US, allies on high alert as North Korea holds firing drill
Pyongyang uses long-range artillery in latest provocation
MITSURU OBE, Nikkei staff writer
TOKYO -- The U.S., Japan and South Korea on Tuesday kept their forces on high alert, wary of how North Korea might celebrate the 85th anniversary of its armed forces.
The international community has been fretting that the regime of Kim Jong Un might stage another missile or nuclear test to mark the anniversary -- and to show its defiance against renewed international pressure.
Pyongyang settled for something less, a large-scale firing drill on its east coast, according to Yonhap News Agency. Leader Kim Jong Un watched over the exercise, which involved long-range artillery and was one of the largest ever, Yonhap said.
In Tokyo, meanwhile, chief negotiators from the U.S., Japan and South Korea also gathered to coordinate their policies on Pyongyang, with Washington pressing for further sanctions against the communist country.
U.S. President Donald Trump has raised the possibility of a military strike against North Korea, should it refuse to give up its missile and nuclear weapons programs. Concerns have grown that the country is on its way to acquiring an intercontinental ballistic missile that could reach the U.S. mainland.
"This is a real threat to the world," Trump said Monday as he hosted a meeting with ambassadors from countries on the U.N. Security Council.
Calling the status quo "unacceptable," he urged the 15-member council to "to impose additional and stronger sanctions" on North Korea's nuclear and ballistic missile programs.
On Friday, Japanese Foreign Minister Fumio Kishida will attend a special ministerial meeting of the Security Council in a bid to form a united front among the members to deal decisively with any further missile or nuclear provocations from North Korea.
And on Wednesday, the White House will hold a briefing for all 100 U.S. senators. Secretary of State Rex Tillerson, Secretary of Defense Jim Mattis and Joint Chiefs of Staff Chairman Joseph Dunford will be among those speaking to the senators.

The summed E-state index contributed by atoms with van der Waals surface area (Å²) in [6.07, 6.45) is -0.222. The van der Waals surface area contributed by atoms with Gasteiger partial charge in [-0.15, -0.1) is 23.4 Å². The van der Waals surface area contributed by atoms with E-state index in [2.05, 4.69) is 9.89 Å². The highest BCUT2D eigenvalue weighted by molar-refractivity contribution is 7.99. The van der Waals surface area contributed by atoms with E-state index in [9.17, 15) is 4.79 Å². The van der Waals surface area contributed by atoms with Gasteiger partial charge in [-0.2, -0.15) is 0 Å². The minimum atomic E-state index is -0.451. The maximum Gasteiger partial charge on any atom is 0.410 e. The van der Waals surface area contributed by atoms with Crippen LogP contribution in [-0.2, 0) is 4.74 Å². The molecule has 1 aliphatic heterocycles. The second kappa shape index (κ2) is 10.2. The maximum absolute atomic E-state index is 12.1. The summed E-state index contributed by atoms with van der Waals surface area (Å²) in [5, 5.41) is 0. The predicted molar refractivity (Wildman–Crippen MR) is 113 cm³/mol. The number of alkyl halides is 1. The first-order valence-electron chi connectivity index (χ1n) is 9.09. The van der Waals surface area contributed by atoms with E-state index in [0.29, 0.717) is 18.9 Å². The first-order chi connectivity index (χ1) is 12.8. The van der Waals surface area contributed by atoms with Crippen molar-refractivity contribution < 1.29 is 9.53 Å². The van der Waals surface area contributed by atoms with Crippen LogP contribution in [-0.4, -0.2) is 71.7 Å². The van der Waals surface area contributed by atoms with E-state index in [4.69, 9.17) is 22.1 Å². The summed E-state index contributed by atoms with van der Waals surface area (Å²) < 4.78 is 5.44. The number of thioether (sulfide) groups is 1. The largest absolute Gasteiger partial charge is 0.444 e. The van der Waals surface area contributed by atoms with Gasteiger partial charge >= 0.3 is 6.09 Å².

North Korea is rapidly improving its missile and nuclear capabilities. It conducted two nuclear tests and test-fired more than 20 ballistic missiles last year alone, in defiance of U.N. Security Council resolutions.
Washington's posture toward the threat changed dramatically after Trump was inaugurated. Recently, a naval strike group led by the USS Carl Vinson aircraft carrier has been heading to waters near the Korean Peninsula.
Vessels from Japan's Martime Self-Defense Force are to join it for drills in the Sea of Japan.
China, North Korea's main diplomatic and economic benefactor, is seen getting on board with the U.S. and its allies to bring to a halt the North Korean weapons programs.
Wu Dawei, Beijing's envoy on North Korean issues, is in Tokyo to hold talks with Japanese officials on Tuesday.
In the past, China had hosted six-party talks involving the U.S., Japan, Russia and the two Koreas. The talks were an attempt to persuade Pyongyang to give up its weapons programs. The parties met on and off but without much success.
The Trump administration itself seems to hold some hope for a diplomatic solution. Vice President Mike Pence on Saturday told reporters, "We truly believe that as our allies in the region and China bring that pressure to bear that there is a chance that we can achieve a historic objective of a nuclear-free Korean Peninsula by peaceable means."
On Monday, Trump spoke with Chinese President Xi Jinping by phone and "reaffirmed the urgency of the threat posed by North Korea's missile and nuclear programs," according to the White House. The Chinese leader expressed hopes that all countries involved will show restraint and avoid further heightening tensions.
Meanwhile, rumors are swirling about a Chinese military buildup on the border with North Korea, though China's Ministry of National Defense has denied this. Such talk will pile pressure on Pyongyang, regardless of whether it proves accurate.
Xi's decision not to mention a "peaceful resolution" when talking with Trump may have been meant to send a similar message.
Were China to take bolder measures, such as imposing an oil embargo, there would be no telling how North Korea might react.
China also seems to be be dangling a carrot -- Air China, the country's flag carrier, is set to resume Beijing-Pyongyang flights on May 5, according to a report. Service has been suspended since April 14.